TOP >  News & Articles >  Research Highlight >  Measuring body time

Research Highlight

Measuring body time

MS-QBiC, the new protein quantitation method, speeds up production of a molecular timetable.

Jun 10, 2016

molecular timetable

Accurate measurement of the quantity of proteins, such as enzymes or particular factors in a cell, provides clues to the cell’s stage and function. Quantitative proteomics, a method for measuring the trace amounts of protein in the cell with high sensitivity by using mass spectrometry has been developed in recent years.

When proteins are treated with the digestive enzyme, trypsin, a variety of peptide fragments are obtained. In quantitative proteomics, the protein concentration is determined by measuring the concentration of specific peptide fragments, or target peptides, of the protein to be quantified. Stable isotope labeled target peptides are utilized as a reference. To measure multiple proteins at once, however, it is necessary to quickly synthesize a variety of reference peptides, which is normally prohibitively expensive.

In their research, published recently [1], Yoshihiro Shimizu and Ryohei Narumi of the QBiC Cell Design Research Core produced a number of high quality reference peptides at low cost by using the PURE system, an cell free translation system developed by Shimizu, and used them to quantitate multiple proteins. They named the method Mass Spectrometry-based Quantification By isotope-labeled Cell-free products (MS-QBiC).

Conventionally peptides synthesized chemically were costly. Other methods using recombinant DNA technology take more steps including bacterial transfection and culture. “These steps are not necessary with the PURE system” according to Shimizu. “Our new method reduces the cost to one fiftieth of that of chemical synthesis. It also reduces the time to one seventh of that required for recombinant peptide preparation.”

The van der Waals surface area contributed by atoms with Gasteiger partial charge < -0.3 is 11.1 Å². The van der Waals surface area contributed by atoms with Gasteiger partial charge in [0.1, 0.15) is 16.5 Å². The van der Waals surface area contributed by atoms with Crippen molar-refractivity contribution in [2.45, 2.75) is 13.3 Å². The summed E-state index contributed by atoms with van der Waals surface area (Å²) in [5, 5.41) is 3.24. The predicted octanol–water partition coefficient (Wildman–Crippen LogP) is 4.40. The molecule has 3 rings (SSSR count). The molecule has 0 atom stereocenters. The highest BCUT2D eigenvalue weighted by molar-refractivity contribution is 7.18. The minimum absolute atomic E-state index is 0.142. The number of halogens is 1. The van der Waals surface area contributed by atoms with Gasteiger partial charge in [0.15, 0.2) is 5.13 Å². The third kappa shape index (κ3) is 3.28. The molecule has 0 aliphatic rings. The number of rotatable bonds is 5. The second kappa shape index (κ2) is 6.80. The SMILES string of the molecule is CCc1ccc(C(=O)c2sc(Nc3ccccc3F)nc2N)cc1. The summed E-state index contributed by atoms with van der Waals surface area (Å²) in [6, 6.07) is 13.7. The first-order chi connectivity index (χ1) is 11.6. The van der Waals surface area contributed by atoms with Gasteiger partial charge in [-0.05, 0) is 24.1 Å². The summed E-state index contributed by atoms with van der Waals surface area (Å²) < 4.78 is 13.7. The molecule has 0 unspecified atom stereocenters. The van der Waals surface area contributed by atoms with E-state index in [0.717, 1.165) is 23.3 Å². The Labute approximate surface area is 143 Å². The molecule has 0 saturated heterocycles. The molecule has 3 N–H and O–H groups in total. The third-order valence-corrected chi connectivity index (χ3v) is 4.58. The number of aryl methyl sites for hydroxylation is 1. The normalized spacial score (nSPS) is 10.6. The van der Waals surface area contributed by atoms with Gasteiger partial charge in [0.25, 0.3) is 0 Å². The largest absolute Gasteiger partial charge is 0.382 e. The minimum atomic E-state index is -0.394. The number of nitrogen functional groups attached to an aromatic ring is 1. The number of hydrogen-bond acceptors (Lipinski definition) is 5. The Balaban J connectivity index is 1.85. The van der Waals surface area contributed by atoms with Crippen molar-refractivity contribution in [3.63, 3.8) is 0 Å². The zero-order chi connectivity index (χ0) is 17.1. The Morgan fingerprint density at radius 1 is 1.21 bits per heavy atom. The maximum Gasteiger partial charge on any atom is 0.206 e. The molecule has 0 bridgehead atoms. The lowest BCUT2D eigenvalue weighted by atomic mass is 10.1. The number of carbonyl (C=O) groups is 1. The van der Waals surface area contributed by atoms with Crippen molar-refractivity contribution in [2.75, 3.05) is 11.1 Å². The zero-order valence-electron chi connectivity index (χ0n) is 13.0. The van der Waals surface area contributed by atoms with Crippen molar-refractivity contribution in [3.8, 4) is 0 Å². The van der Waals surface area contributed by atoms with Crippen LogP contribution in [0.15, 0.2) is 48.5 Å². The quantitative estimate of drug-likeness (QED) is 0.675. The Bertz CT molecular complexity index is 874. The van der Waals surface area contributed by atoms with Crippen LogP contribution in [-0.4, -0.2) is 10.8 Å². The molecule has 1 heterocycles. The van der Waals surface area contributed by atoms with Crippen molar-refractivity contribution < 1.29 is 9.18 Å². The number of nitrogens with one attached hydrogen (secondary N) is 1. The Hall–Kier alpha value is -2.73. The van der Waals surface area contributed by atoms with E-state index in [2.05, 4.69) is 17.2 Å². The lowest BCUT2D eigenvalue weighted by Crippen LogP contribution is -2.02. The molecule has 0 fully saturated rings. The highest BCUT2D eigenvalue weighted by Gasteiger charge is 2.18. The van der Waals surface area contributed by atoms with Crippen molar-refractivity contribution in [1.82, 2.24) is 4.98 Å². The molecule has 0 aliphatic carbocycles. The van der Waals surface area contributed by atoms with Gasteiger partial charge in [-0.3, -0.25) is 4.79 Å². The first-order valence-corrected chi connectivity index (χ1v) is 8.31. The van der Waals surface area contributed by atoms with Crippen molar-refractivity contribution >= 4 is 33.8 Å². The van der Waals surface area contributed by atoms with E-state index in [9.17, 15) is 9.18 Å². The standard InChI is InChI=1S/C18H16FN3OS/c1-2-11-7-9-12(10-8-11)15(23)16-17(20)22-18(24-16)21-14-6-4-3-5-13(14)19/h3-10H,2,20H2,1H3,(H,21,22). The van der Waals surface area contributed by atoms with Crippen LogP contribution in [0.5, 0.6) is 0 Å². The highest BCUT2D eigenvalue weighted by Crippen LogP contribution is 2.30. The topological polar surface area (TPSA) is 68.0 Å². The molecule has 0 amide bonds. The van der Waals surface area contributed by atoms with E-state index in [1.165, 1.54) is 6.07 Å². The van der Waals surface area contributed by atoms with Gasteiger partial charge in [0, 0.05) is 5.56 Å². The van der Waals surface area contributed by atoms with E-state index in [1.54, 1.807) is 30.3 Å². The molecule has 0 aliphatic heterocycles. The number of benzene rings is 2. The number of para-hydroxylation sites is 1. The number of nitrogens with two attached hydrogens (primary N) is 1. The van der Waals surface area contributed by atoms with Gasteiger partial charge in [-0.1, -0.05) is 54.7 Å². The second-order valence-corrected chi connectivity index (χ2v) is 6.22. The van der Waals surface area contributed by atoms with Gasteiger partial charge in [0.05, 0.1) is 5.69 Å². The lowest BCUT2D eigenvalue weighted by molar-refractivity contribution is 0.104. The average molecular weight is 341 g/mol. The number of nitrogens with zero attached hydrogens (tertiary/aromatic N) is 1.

The method was applied to the measurement of the change in circadian clock proteins in the mouse liver and successfully produced quantitative analysis of 16 kinds of biological clock proteins. Among these, 14 types of proteins switched between elevated and decreased levels during the 24-hour circadian cycle. These quantitative times-series results were compiled to build a molecular timetable. By measuring the biological clock proteins at a particular time and then referring to the molecular timetable we can now know the body’s circadian time.

  1. Narumi, R., Shimizu,Y., Ukai-Tadenuma, M., Ode, K. L., Kanda, G. N., Shinohara, Y., Sato, A., Matsumoto, K., and Ueda, H. R. "Mass spectrometry-based absolute quantification reveals rhythmic variation of mouse circadian clock proteins."Proc. Natl. Acad. Sci. U.S.A.